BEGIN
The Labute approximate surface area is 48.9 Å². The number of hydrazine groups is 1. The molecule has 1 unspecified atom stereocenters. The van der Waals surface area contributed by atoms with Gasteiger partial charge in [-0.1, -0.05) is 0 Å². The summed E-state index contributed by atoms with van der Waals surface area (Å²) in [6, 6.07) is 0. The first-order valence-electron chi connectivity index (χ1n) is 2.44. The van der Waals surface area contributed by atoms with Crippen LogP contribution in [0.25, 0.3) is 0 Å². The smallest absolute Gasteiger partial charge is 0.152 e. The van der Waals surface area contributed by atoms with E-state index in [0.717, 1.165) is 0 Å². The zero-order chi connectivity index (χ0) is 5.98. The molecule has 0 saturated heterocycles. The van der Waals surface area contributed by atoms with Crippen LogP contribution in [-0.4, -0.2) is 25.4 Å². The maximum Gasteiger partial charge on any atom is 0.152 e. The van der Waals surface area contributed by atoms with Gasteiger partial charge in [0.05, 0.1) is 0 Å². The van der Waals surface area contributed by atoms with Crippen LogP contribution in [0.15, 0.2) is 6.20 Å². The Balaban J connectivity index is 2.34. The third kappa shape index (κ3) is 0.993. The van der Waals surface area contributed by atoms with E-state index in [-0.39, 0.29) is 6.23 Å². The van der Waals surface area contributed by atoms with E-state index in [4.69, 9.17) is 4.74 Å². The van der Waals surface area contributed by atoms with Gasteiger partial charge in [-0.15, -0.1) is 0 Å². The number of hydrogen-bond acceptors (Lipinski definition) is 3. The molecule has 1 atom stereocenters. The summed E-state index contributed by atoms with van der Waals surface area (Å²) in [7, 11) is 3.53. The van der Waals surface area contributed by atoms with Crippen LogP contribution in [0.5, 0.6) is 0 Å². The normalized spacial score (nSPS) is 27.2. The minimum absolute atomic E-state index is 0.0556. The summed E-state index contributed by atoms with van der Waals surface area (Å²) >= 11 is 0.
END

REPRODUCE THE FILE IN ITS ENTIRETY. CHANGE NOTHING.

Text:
The Labute approximate surface area is 48.9 Å². The number of hydrazine groups is 1. The molecule has 1 unspecified atom stereocenters. The van der Waals surface area contributed by atoms with Gasteiger partial charge in [-0.1, -0.05) is 0 Å². The summed E-state index contributed by atoms with van der Waals surface area (Å²) in [6, 6.07) is 0. The first-order valence-electron chi connectivity index (χ1n) is 2.44. The van der Waals surface area contributed by atoms with Crippen LogP contribution in [0.25, 0.3) is 0 Å². The smallest absolute Gasteiger partial charge is 0.152 e. The van der Waals surface area contributed by atoms with E-state index in [0.717, 1.165) is 0 Å². The zero-order chi connectivity index (χ0) is 5.98. The molecule has 0 saturated heterocycles. The van der Waals surface area contributed by atoms with Crippen LogP contribution in [-0.4, -0.2) is 25.4 Å². The maximum Gasteiger partial charge on any atom is 0.152 e. The van der Waals surface area contributed by atoms with Gasteiger partial charge in [0.05, 0.1) is 0 Å². The van der Waals surface area contributed by atoms with Crippen LogP contribution in [0.15, 0.2) is 6.20 Å². The Balaban J connectivity index is 2.34. The third kappa shape index (κ3) is 0.993. The van der Waals surface area contributed by atoms with E-state index in [-0.39, 0.29) is 6.23 Å². The van der Waals surface area contributed by atoms with E-state index in [4.69, 9.17) is 4.74 Å². The van der Waals surface area contributed by atoms with Gasteiger partial charge in [-0.15, -0.1) is 0 Å². The number of hydrogen-bond acceptors (Lipinski definition) is 3. The molecule has 1 atom stereocenters. The summed E-state index contributed by atoms with van der Waals surface area (Å²) in [7, 11) is 3.53. The van der Waals surface area contributed by atoms with Crippen LogP contribution in [0.5, 0.6) is 0 Å². The normalized spacial score (nSPS) is 27.2. The minimum absolute atomic E-state index is 0.0556. The summed E-state index contributed by atoms with van der Waals surface area (Å²) >= 11 is 0.